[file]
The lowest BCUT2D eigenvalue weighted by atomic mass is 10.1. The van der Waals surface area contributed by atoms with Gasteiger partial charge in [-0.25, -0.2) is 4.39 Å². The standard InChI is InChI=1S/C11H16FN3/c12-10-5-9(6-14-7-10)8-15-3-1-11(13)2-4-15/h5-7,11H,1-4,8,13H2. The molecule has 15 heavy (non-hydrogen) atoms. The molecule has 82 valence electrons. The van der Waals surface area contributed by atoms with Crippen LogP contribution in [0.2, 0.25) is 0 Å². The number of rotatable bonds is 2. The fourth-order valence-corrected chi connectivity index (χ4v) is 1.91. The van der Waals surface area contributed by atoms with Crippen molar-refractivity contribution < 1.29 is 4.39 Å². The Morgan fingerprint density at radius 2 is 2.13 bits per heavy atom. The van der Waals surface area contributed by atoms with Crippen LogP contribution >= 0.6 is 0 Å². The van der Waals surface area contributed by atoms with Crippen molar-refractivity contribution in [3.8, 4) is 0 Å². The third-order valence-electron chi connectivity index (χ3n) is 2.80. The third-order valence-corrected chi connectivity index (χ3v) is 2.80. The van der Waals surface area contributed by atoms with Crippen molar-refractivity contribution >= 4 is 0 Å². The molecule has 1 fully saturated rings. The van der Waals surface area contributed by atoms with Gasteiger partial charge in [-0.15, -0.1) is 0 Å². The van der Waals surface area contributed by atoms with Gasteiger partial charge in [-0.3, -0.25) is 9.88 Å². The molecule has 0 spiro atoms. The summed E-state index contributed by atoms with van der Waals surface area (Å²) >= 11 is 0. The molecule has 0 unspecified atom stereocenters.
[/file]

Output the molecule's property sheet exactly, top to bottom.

The lowest BCUT2D eigenvalue weighted by atomic mass is 10.1. The van der Waals surface area contributed by atoms with Gasteiger partial charge in [-0.25, -0.2) is 4.39 Å². The standard InChI is InChI=1S/C11H16FN3/c12-10-5-9(6-14-7-10)8-15-3-1-11(13)2-4-15/h5-7,11H,1-4,8,13H2. The molecule has 15 heavy (non-hydrogen) atoms. The molecule has 82 valence electrons. The van der Waals surface area contributed by atoms with Crippen LogP contribution in [0.2, 0.25) is 0 Å². The number of rotatable bonds is 2. The fourth-order valence-corrected chi connectivity index (χ4v) is 1.91. The van der Waals surface area contributed by atoms with Crippen molar-refractivity contribution < 1.29 is 4.39 Å². The Morgan fingerprint density at radius 2 is 2.13 bits per heavy atom. The van der Waals surface area contributed by atoms with Crippen LogP contribution >= 0.6 is 0 Å². The van der Waals surface area contributed by atoms with Crippen molar-refractivity contribution in [3.8, 4) is 0 Å². The third-order valence-electron chi connectivity index (χ3n) is 2.80. The third-order valence-corrected chi connectivity index (χ3v) is 2.80. The van der Waals surface area contributed by atoms with Crippen molar-refractivity contribution >= 4 is 0 Å². The molecule has 1 fully saturated rings. The van der Waals surface area contributed by atoms with Gasteiger partial charge in [-0.15, -0.1) is 0 Å². The van der Waals surface area contributed by atoms with Gasteiger partial charge in [-0.3, -0.25) is 9.88 Å². The molecule has 0 spiro atoms. The summed E-state index contributed by atoms with van der Waals surface area (Å²) >= 11 is 0. The molecule has 0 unspecified atom stereocenters.